DEPOE BAY, Ore. — The Oregon Chapter of the American Cetacean Society is hosting a whale watching and wildlife viewing party this weekend in Depoe Bay.
Marine biologists say Depoe Bay is one of the best places in the world to see gray whales in the wild, and summer is the prime time to view them since they’re in closer to the shore.
Every year nearly 20,000 gray whales travel from Baja California to Alaska and back, but about 200 of them stay right here, taking up a summer residence along the Northwest coast to feed.
“What’s so cool for people is they can be standing on the sidewalk in Depoe Bay and look down into the blowholes of a gray whale,” said Marine Biologist and Whale Expert Carrie Newell.
Newell has been studying and teaching about these whales for more than 20 years. She knows them so well, she’s even named them.
“Same ones come back year after year, and they’re kind of like my family,” Newell said.
Newell and her first mate, her dog Kida, give daily tours in the summer.
Those who went out with her Thursday experienced a rare occurrence; two of the gray whales were mating in the summer.
“(It’s) extremely rare. In over 20 years working with whales, I have never seen whales courting in July,” Newell said.
“To have them come up and so close to the boat and to see all of their activity I thought was really neat, and we saw a really neat tail fluke,” said Alisa Grover.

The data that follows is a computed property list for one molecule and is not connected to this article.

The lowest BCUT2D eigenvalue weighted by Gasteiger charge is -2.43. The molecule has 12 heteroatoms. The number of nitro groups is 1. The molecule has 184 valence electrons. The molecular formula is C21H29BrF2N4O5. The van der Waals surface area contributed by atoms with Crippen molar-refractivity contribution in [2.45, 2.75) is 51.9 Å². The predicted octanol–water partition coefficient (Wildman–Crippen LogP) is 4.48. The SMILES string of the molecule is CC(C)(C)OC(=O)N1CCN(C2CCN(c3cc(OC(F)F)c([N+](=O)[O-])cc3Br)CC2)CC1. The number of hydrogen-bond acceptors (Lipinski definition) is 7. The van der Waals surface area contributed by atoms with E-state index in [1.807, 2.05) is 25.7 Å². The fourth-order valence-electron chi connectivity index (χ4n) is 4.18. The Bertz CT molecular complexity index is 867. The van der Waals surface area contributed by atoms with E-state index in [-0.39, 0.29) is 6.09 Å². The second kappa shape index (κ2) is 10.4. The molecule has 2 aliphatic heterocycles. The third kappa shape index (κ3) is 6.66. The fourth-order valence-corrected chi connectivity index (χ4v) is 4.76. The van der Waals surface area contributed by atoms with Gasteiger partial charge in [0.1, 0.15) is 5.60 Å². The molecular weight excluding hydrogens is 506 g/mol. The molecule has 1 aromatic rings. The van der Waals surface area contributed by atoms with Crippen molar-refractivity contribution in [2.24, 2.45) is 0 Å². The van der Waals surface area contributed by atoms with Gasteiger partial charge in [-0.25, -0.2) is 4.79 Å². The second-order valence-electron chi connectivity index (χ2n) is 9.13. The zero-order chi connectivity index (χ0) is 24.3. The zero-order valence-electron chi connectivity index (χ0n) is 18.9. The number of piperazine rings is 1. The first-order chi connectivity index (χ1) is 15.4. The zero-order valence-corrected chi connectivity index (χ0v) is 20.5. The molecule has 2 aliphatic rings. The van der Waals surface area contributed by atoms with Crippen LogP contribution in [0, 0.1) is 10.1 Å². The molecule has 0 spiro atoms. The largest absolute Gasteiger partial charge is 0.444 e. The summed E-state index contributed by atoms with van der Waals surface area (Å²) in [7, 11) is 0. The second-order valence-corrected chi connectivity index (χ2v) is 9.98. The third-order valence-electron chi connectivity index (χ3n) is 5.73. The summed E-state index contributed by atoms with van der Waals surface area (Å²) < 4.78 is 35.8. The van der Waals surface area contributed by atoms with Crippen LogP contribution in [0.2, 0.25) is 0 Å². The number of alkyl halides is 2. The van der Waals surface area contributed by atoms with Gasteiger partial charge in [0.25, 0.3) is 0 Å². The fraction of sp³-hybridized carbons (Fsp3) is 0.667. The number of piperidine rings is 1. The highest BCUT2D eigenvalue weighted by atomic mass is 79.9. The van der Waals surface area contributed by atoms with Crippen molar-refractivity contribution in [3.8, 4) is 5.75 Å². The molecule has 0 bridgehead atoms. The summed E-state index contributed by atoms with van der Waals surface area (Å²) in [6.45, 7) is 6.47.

The 40- to 45-foot long whales can easily be spotted while they’re in Depoe Bay in the summer. The first thing to look for is the blow.
“That exhale goes six to 12 feet tall, and then the back, and dorsal hump, knuckles and hopefully the tail fluke,” Newell said.
You don’t want to blink though. The whales only breach a few seconds at a time, then dive back down to feed.
For those looking to gain a little more marine knowledge, Carrie recently opened up the Whale, Sealife and Shark Museum in Depoe Bay, offering a hands-on learning experience for all ages.
The land based whale watching and wildlife viewing event this weekend is free to the public. If you want to check it out, naturalists will be at Boiler Bay State Park from 9:00 a.m. to 1:00 p.m. Saturday and Sunday to answer any questions.